This month’s historical object is a composition notebook filled with the eyewitness account of a University of Denver (DU) History professor, J. Donald Hughes. Hughes filled the notebook during the course of one day (May 14, 1970) during a student protest that became known as “Woodstock West.”
“Woodstock West” was the name that DU students gave to the shantytown that they built on the University of Denver campus in May of 1970. This protest was one of the few peaceful student protests in the Vietnam Era, which saw so much unrest on college campuses. Woodstock West evolved out of campus reaction to the shootings at Kent State University in Ohio (May 4, 1970). Kent State’s protests had been a reaction to President Richard Nixon’s announcement on April 30th that the U.S. had invaded Cambodia, a signal to many that he had chosen to escalate U.S. involvement in the Vietnam War.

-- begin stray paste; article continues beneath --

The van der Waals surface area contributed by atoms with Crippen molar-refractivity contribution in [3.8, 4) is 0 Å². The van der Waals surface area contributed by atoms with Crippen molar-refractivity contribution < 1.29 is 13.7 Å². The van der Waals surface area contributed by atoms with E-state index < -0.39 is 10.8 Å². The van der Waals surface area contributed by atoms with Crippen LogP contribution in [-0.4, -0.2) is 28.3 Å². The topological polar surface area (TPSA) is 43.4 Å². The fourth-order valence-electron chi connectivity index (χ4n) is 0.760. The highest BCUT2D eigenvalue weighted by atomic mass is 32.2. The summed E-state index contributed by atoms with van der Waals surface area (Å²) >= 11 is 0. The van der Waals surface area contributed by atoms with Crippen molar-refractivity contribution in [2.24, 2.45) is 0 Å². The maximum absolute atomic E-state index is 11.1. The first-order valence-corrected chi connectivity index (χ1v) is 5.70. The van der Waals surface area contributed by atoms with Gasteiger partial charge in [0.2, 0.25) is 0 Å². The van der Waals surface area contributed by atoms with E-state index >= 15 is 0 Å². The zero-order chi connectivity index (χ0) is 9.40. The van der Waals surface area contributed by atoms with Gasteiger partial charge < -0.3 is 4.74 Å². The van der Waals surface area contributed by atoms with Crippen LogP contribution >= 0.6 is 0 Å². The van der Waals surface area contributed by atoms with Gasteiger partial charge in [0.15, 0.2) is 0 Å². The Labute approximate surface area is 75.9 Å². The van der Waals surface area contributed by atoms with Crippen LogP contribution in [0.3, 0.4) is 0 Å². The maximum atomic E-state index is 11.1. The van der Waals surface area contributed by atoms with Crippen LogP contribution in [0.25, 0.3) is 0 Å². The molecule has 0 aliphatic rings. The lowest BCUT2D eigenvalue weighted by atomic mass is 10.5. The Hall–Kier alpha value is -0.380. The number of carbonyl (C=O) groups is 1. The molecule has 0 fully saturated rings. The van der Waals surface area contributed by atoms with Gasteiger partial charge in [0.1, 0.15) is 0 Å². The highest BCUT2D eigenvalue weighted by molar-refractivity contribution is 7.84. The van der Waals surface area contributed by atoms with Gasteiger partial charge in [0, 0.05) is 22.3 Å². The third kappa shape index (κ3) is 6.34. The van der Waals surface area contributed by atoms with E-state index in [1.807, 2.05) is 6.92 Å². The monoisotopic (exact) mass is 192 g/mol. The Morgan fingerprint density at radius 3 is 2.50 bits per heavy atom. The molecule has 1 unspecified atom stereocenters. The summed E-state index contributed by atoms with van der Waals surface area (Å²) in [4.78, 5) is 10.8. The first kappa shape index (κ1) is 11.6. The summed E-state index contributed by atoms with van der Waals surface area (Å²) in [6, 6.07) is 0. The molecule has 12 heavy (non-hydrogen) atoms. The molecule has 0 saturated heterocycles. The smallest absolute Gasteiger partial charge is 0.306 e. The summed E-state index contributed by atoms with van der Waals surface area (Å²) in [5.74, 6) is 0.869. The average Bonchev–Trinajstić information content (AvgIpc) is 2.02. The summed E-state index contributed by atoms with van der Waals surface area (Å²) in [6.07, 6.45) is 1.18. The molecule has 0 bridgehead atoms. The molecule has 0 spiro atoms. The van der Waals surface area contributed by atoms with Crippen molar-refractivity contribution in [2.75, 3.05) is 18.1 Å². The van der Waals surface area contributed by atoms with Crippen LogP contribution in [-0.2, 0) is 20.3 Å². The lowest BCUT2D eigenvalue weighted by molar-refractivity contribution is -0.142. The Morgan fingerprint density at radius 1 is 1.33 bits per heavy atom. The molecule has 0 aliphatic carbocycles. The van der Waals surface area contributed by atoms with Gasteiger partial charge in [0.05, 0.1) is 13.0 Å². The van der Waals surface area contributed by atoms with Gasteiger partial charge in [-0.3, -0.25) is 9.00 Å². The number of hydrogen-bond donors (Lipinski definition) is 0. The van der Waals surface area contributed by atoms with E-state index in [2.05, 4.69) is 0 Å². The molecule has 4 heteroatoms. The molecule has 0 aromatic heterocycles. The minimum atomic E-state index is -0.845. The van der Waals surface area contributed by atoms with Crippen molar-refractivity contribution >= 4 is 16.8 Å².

By the time Hughes began to write down his own account on May 14th, Woodstock West had already been built (May 8th), demolished by the Denver Police Department and rebuilt by DU students (May 11th), the National Guard called in and the shantytown demolished again (May 13th). Hughes’ account for the May 14th includes KLZ radio announcements of military deaths in Vietnam, but he notes that “yesterday’s events” had “seemed to usher in an ‘era of good feeling'” largely because “everyone is proud of the fact that no violence resulted on either side,” and that “we are in the opening years of the Age of Aquarius.”
Hughes is a noted scholar of environmental history, a Evans Distinguished Professor, and Professor Emeritus of History at the University of Denver and now lives full time in Princeton, New Jersey.